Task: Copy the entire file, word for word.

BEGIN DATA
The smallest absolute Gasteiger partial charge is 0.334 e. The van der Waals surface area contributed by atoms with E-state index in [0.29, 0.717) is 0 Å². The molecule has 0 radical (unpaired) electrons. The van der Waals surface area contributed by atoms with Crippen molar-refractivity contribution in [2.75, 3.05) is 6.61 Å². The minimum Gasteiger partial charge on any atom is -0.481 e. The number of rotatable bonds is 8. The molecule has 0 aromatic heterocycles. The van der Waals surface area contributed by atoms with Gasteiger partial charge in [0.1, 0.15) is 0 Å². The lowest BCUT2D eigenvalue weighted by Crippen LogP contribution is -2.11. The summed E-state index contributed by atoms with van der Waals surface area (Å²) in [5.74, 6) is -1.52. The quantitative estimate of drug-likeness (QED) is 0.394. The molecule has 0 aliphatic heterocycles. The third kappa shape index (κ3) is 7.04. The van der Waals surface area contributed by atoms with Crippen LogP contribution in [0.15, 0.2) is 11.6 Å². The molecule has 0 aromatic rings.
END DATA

The smallest absolute Gasteiger partial charge is 0.334 e. The van der Waals surface area contributed by atoms with E-state index in [0.29, 0.717) is 0 Å². The molecule has 0 radical (unpaired) electrons. The van der Waals surface area contributed by atoms with Crippen molar-refractivity contribution in [2.75, 3.05) is 6.61 Å². The minimum Gasteiger partial charge on any atom is -0.481 e. The number of rotatable bonds is 8. The molecule has 0 aromatic heterocycles. The van der Waals surface area contributed by atoms with Gasteiger partial charge in [0.1, 0.15) is 0 Å². The lowest BCUT2D eigenvalue weighted by Crippen LogP contribution is -2.11. The summed E-state index contributed by atoms with van der Waals surface area (Å²) in [5.74, 6) is -1.52. The quantitative estimate of drug-likeness (QED) is 0.394. The molecule has 0 aliphatic heterocycles. The third kappa shape index (κ3) is 7.04. The van der Waals surface area contributed by atoms with Crippen LogP contribution in [0.15, 0.2) is 11.6 Å². The molecule has 0 aromatic rings.